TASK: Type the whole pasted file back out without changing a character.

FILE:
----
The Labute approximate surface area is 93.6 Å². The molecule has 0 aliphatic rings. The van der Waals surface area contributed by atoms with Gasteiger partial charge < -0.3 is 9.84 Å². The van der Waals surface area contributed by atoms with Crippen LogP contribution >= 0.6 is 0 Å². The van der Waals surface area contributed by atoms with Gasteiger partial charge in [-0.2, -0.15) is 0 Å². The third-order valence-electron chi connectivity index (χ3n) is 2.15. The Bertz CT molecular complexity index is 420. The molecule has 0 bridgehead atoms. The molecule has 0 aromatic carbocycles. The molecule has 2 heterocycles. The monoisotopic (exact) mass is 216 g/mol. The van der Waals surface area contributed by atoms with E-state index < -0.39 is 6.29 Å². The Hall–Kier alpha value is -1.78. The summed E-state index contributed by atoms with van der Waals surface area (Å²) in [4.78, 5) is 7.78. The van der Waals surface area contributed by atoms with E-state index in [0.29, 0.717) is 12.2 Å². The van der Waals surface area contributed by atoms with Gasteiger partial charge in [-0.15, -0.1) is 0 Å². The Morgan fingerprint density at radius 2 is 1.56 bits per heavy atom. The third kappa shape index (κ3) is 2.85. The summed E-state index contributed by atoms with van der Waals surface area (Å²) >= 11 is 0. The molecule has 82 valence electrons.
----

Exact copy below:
The Labute approximate surface area is 93.6 Å². The molecule has 0 aliphatic rings. The van der Waals surface area contributed by atoms with Gasteiger partial charge < -0.3 is 9.84 Å². The van der Waals surface area contributed by atoms with Crippen LogP contribution >= 0.6 is 0 Å². The van der Waals surface area contributed by atoms with Gasteiger partial charge in [-0.2, -0.15) is 0 Å². The third-order valence-electron chi connectivity index (χ3n) is 2.15. The Bertz CT molecular complexity index is 420. The molecule has 0 bridgehead atoms. The molecule has 0 aromatic carbocycles. The molecule has 2 heterocycles. The monoisotopic (exact) mass is 216 g/mol. The van der Waals surface area contributed by atoms with E-state index < -0.39 is 6.29 Å². The Hall–Kier alpha value is -1.78. The summed E-state index contributed by atoms with van der Waals surface area (Å²) in [4.78, 5) is 7.78. The van der Waals surface area contributed by atoms with E-state index in [0.29, 0.717) is 12.2 Å². The van der Waals surface area contributed by atoms with Gasteiger partial charge in [-0.15, -0.1) is 0 Å². The Morgan fingerprint density at radius 2 is 1.56 bits per heavy atom. The third kappa shape index (κ3) is 2.85. The summed E-state index contributed by atoms with van der Waals surface area (Å²) >= 11 is 0. The molecule has 82 valence electrons.